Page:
AUSTIN, Texas (AP) — A U.S. Army sergeant plans to appeal his 25-year prison sentence for fatally shooting an armed man during a Black Lives Matter protest in Texas, and will cooperate with efforts by the state's Republican governor to issue a pardon, his attorney said Wednesday.
Daniel Perry, 36, was convicted of murder in April for killing 28-year-old Garrett Foster during the downtown Austin protest in July 2020.
“After three long years we’re finally getting justice for Garrett,” the victim's mother, Sheila Foster, told the court after sentencing Wednesday.
“Mr. Perry, I pray to God that one day, he will get rid of all this hate that is in your heart,” she said.
Perry attorney Clinton Broden said in a statement that his client would appeal. He called Perry's conviction the product of “political prosecution” and said the defense team would “fully cooperate in the pardon process.”
Perry’s conviction prompted outrage from prominent conservatives, and Gov. Greg Abbott, citing Texas' Stand Your Ground laws, has said he would sign a pardon once a recommendation from the Texas Board of Pardons and Paroles hits his desk
The board — which is stacked with Abbott appointees — is reviewing Perry’s case on the governor’s orders, but it is unclear when it will reach a decision.
District Judge Clifford Brown delivered a statement during sentencing that didn’t address the potential pardon directly. But he insisted that Perry had a “fair and impartial trial” and that the jury’s decision “deserves our honor and it deserves to be respected.”
Travis County District Attorney Jose Garza said it was Abbott “who decided to insert politics in this case.”
Garza said he’s been in touch with the board and has been assured that prosecutors will be allowed to present a case against a pardon, and that it will include a presentation from Foster's family.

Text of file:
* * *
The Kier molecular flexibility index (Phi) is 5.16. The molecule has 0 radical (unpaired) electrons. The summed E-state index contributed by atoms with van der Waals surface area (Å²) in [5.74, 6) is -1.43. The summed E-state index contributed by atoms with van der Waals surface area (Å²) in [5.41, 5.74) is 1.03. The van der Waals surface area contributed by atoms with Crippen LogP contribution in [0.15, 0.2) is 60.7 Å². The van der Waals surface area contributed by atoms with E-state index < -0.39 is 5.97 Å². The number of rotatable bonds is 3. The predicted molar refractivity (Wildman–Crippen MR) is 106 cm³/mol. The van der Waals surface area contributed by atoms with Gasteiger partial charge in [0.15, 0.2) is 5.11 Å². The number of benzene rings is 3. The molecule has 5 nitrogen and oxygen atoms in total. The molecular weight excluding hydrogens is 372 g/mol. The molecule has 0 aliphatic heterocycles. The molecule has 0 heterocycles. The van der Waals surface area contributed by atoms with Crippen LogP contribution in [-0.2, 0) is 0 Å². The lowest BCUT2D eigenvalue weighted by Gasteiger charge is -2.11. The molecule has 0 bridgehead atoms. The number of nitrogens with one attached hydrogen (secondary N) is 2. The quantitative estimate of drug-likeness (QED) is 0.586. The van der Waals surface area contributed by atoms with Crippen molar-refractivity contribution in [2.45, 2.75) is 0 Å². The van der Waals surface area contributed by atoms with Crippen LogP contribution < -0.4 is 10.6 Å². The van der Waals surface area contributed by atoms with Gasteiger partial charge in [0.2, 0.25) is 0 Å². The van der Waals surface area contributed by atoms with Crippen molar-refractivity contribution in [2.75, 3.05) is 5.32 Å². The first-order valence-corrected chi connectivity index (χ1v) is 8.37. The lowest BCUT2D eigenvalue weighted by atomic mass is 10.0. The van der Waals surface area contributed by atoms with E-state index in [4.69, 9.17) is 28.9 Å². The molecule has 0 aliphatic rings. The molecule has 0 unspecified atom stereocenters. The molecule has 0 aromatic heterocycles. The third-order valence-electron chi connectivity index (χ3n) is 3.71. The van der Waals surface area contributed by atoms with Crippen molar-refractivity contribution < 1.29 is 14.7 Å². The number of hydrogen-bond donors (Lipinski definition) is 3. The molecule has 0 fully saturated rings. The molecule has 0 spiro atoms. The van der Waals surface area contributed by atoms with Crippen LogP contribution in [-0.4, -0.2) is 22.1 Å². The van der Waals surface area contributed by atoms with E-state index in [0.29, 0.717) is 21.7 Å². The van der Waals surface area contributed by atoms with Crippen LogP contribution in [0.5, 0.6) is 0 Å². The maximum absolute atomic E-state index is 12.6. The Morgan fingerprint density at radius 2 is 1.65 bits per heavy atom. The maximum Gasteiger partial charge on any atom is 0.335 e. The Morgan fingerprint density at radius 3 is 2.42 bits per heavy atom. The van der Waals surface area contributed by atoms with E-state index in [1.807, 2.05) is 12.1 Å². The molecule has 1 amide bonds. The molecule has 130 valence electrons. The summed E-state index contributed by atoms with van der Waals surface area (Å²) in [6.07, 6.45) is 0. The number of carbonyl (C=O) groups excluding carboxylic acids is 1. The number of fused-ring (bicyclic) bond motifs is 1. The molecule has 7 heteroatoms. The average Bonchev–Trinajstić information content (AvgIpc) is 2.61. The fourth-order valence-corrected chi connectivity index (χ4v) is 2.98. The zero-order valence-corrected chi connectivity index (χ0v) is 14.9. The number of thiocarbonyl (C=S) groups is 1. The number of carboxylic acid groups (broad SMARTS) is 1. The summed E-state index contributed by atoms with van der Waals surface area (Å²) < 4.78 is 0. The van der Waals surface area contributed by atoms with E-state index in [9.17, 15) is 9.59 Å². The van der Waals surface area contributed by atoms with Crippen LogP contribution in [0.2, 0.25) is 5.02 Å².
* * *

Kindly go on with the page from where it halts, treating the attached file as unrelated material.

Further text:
The pardon process is a valuable check on the court system, Broden said.
“Those who claim that Governor Abbott’s expressed intent is based on politics simply choose to ignore the fact that it was only the political machinations of a rogue district attorney which led to Sgt. Perry’s prosecution in the first instance,” he said.
Perry was stationed at Fort Hood, about 70 miles (110 kilometers) north of Austin, when the shooting happened. He had just dropped off a ride-share customer and turned onto a street filled with protesters.
Perry said he was trying to get past the crowd and fired his pistol when Foster pointed a rifle at him. Witnesses testified that they did not see Foster raise his weapon, and prosecutors argued that Perry could have driven away without shooting.
Perry said he acted in self-defense. His lawyers asked the judge to consider his more than a decadelong military career and hand down a sentence of no more than 10 years. Army spokesman Bryce Dubee has said Perry is classified as in “civilian confinement” pending separation from the military.
On Tuesday, prosecutors submitted into evidence dozens of texts and social media posts Perry wrote, shared or liked, including some shockingly racist images. They had been excluded from Perry's trial, but were publicly released after his conviction and allowed into the sentencing phase by Brown.
“This man is a loaded gun, ready to go off at any perceived threat,” prosecutor Guillermo Gonzalez said, urging Brown to issue a sentence of at least 25 years. “He’s going to do it again.”
Perry, who is white, was working as a ride-share driver in downtown Austin on July 25, 2020, when he shot and killed Foster, an Air Force veteran. Foster, who was also white, was legally carrying an AK-47 rifle as he participated in the demonstration against police killings and racial injustice, following the death of George Floyd, a Black man, by a white Minneapolis police officer.
Among Perry's statements introduced Tuesday, he wrote on Facebook a month before the shooting: “It is official I am a racist because I do not agree with people acting like animals at the zoo.”
Floyd was killed on May 25, 2020. A few days later as protests erupted, Perry sent a text message to an acquaintance: “I might go to Dallas to shoot looters.”
Perry attorney Douglas O'Connell argued that the texts and posts were presented by prosecutors out of context, and that Perry has a right to free speech.
“Some of those social media posts are frankly repugnant,” O'Connell said, while classifying others as “dark humor."
Foster was with his girlfriend, Whitney Mitchell, who is Black and uses a wheelchair, when Perry gunned him down.
“Black lives mattered to Garrett,” his mother told the courtroom Wednesday. "The love of his life was a Black woman.”
By JIM VERTUNO Associated Press
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